Kathy Burke is one of our best-loved actresses, not for being floaty and charming but rather gloriously no-bull. In the last couple of years she’s all but given up acting in favour of directing, where she takes the same straightforward approach: get to the heart of the play, and do it service. Her best directorial work has been with plays about things that matter. But this one is Political with a capital P.
Playwright Sam Shepard manages somehow to be at once an elder statesman and a maverick in the American theatre. This play, which he described as a “take-off on Republican fascism”, was premièred in New York just before last year’s presidential elections, and there can be no doubting its target. It’s about how patriotism, twisted into a have-a-nice-day brand of McCarthyism, is now used to justify various evils.
Wisconsin dairy farmers Frank and Emma are putting up a friend of Frank’s, who seems to have been driven a bit crazy by his work at some unspecified kind of hush-hush government establishment. One morning, a smiling man in a suit arrives, offering stars-and-stripes knick-knacks and prying a little too closely, too menacingly, into matters. Within an hour, he’s become a torturer, dictator, tyrant. But a patriotic one.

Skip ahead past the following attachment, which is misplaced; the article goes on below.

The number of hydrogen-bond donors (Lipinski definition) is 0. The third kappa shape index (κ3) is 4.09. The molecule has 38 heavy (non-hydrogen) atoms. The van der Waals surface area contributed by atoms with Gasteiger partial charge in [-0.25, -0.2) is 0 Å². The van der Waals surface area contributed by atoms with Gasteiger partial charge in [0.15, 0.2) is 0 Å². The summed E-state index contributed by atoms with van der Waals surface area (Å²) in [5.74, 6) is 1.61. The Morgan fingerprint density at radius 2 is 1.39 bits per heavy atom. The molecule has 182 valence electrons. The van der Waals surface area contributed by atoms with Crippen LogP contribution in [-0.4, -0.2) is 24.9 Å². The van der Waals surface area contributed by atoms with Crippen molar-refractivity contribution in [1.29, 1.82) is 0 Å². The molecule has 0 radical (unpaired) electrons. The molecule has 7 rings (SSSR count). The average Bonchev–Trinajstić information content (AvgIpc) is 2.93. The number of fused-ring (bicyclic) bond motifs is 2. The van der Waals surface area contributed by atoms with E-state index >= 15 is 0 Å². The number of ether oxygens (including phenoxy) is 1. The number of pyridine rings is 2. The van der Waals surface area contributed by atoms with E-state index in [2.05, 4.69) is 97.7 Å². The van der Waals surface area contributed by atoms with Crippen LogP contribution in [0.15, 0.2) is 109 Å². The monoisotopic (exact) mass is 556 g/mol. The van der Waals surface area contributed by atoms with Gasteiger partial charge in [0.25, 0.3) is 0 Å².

Its polemic is obvious. Shepard makes clear his hatred of the Republican right draping themselves in the flag. But he manages to blend the diatribe with doses of surrealism and even a fair bit of humour along the way. Runaway boffin Haynes at first seems to have a bad case of static electricity, but by the end there are blue flashes going off everywhere, symbolising the intensity of the battle of concepts.
Ben Daniels and Ewen Bremner dominate as man-in-black Welch and hysterical fugitive Haynes; Stuart McQuarrie and Lesley Sharp are the innocents drawn in, or press-ganged, into the conflict. Burke shows the sureness of touch and the no-nonsense intelligence that are becoming her hallmark as a director. It’s short, it’s strident, and agree or not, we surely need to guard our freedoms from being warped like this.
Written for Teletext.
Copyright © Ian Shuttleworth; all rights reserved.
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